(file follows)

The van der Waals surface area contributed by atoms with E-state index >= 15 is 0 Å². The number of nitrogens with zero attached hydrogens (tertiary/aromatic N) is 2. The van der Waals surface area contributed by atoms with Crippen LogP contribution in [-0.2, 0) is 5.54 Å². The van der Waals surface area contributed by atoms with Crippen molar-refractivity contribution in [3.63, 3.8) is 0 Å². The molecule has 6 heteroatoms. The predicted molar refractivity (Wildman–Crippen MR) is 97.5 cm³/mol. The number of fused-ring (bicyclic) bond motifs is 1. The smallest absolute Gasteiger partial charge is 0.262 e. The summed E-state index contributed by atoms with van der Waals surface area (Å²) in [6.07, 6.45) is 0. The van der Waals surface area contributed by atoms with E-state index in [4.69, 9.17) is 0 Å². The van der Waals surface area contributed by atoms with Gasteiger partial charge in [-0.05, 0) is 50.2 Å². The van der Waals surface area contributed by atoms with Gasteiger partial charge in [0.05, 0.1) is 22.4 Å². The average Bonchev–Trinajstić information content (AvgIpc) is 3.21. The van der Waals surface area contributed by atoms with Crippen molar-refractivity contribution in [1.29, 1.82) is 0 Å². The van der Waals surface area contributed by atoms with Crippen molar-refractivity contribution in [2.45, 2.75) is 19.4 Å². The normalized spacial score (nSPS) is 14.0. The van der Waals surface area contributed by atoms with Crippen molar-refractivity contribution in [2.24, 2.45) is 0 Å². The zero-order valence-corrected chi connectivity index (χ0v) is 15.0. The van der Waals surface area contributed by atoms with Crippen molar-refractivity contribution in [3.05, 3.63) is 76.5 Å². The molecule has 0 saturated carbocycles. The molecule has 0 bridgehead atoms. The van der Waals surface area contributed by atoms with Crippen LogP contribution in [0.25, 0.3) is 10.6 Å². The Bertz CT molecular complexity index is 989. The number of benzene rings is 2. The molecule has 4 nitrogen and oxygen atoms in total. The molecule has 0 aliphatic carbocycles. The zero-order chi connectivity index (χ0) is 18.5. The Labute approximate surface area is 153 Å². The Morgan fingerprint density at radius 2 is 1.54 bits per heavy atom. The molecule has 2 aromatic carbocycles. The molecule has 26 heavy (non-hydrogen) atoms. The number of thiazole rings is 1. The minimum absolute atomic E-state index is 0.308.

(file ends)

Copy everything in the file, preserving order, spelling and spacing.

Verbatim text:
The van der Waals surface area contributed by atoms with E-state index >= 15 is 0 Å². The number of nitrogens with zero attached hydrogens (tertiary/aromatic N) is 2. The van der Waals surface area contributed by atoms with Crippen LogP contribution in [-0.2, 0) is 5.54 Å². The van der Waals surface area contributed by atoms with Crippen molar-refractivity contribution in [3.63, 3.8) is 0 Å². The molecule has 6 heteroatoms. The predicted molar refractivity (Wildman–Crippen MR) is 97.5 cm³/mol. The number of fused-ring (bicyclic) bond motifs is 1. The smallest absolute Gasteiger partial charge is 0.262 e. The summed E-state index contributed by atoms with van der Waals surface area (Å²) in [6.07, 6.45) is 0. The van der Waals surface area contributed by atoms with E-state index in [4.69, 9.17) is 0 Å². The van der Waals surface area contributed by atoms with Gasteiger partial charge in [-0.05, 0) is 50.2 Å². The van der Waals surface area contributed by atoms with Gasteiger partial charge in [0.05, 0.1) is 22.4 Å². The average Bonchev–Trinajstić information content (AvgIpc) is 3.21. The van der Waals surface area contributed by atoms with Crippen molar-refractivity contribution in [1.29, 1.82) is 0 Å². The van der Waals surface area contributed by atoms with Crippen molar-refractivity contribution in [2.45, 2.75) is 19.4 Å². The normalized spacial score (nSPS) is 14.0. The van der Waals surface area contributed by atoms with Crippen molar-refractivity contribution in [2.24, 2.45) is 0 Å². The zero-order valence-corrected chi connectivity index (χ0v) is 15.0. The van der Waals surface area contributed by atoms with Crippen molar-refractivity contribution in [3.05, 3.63) is 76.5 Å². The molecule has 0 saturated carbocycles. The molecule has 0 bridgehead atoms. The van der Waals surface area contributed by atoms with Crippen LogP contribution in [0.25, 0.3) is 10.6 Å². The Bertz CT molecular complexity index is 989. The number of benzene rings is 2. The molecule has 4 nitrogen and oxygen atoms in total. The molecule has 0 aliphatic carbocycles. The zero-order chi connectivity index (χ0) is 18.5. The Labute approximate surface area is 153 Å². The Morgan fingerprint density at radius 2 is 1.54 bits per heavy atom. The molecule has 2 aromatic carbocycles. The molecule has 26 heavy (non-hydrogen) atoms. The number of thiazole rings is 1. The minimum absolute atomic E-state index is 0.308.